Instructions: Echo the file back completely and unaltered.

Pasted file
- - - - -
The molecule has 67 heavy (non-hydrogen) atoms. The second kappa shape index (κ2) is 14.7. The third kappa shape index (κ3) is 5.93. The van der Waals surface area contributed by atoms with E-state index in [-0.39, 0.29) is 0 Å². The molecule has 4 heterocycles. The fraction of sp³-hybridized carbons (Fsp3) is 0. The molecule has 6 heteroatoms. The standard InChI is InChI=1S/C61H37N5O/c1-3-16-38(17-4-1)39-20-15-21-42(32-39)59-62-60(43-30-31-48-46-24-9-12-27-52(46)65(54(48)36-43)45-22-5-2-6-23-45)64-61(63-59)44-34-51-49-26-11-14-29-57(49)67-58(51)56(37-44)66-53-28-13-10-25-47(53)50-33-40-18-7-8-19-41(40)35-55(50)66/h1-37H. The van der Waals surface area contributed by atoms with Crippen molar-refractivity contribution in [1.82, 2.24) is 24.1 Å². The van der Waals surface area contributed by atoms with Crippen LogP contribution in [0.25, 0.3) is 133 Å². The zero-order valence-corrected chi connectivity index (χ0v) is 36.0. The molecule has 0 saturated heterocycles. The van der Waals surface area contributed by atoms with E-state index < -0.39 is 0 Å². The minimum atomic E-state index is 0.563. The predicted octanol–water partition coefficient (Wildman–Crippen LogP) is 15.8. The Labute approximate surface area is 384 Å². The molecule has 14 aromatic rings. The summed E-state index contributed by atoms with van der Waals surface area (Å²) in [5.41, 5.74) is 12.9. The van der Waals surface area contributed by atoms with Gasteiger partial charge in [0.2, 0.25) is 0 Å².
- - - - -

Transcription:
The molecule has 67 heavy (non-hydrogen) atoms. The second kappa shape index (κ2) is 14.7. The third kappa shape index (κ3) is 5.93. The van der Waals surface area contributed by atoms with E-state index in [-0.39, 0.29) is 0 Å². The molecule has 4 heterocycles. The fraction of sp³-hybridized carbons (Fsp3) is 0. The molecule has 6 heteroatoms. The standard InChI is InChI=1S/C61H37N5O/c1-3-16-38(17-4-1)39-20-15-21-42(32-39)59-62-60(43-30-31-48-46-24-9-12-27-52(46)65(54(48)36-43)45-22-5-2-6-23-45)64-61(63-59)44-34-51-49-26-11-14-29-57(49)67-58(51)56(37-44)66-53-28-13-10-25-47(53)50-33-40-18-7-8-19-41(40)35-55(50)66/h1-37H. The van der Waals surface area contributed by atoms with Crippen molar-refractivity contribution in [1.82, 2.24) is 24.1 Å². The van der Waals surface area contributed by atoms with Crippen LogP contribution in [0.25, 0.3) is 133 Å². The zero-order valence-corrected chi connectivity index (χ0v) is 36.0. The molecule has 0 saturated heterocycles. The van der Waals surface area contributed by atoms with E-state index < -0.39 is 0 Å². The minimum atomic E-state index is 0.563. The predicted octanol–water partition coefficient (Wildman–Crippen LogP) is 15.8. The Labute approximate surface area is 384 Å². The molecule has 14 aromatic rings. The summed E-state index contributed by atoms with van der Waals surface area (Å²) in [5.41, 5.74) is 12.9. The van der Waals surface area contributed by atoms with Gasteiger partial charge in [0.2, 0.25) is 0 Å².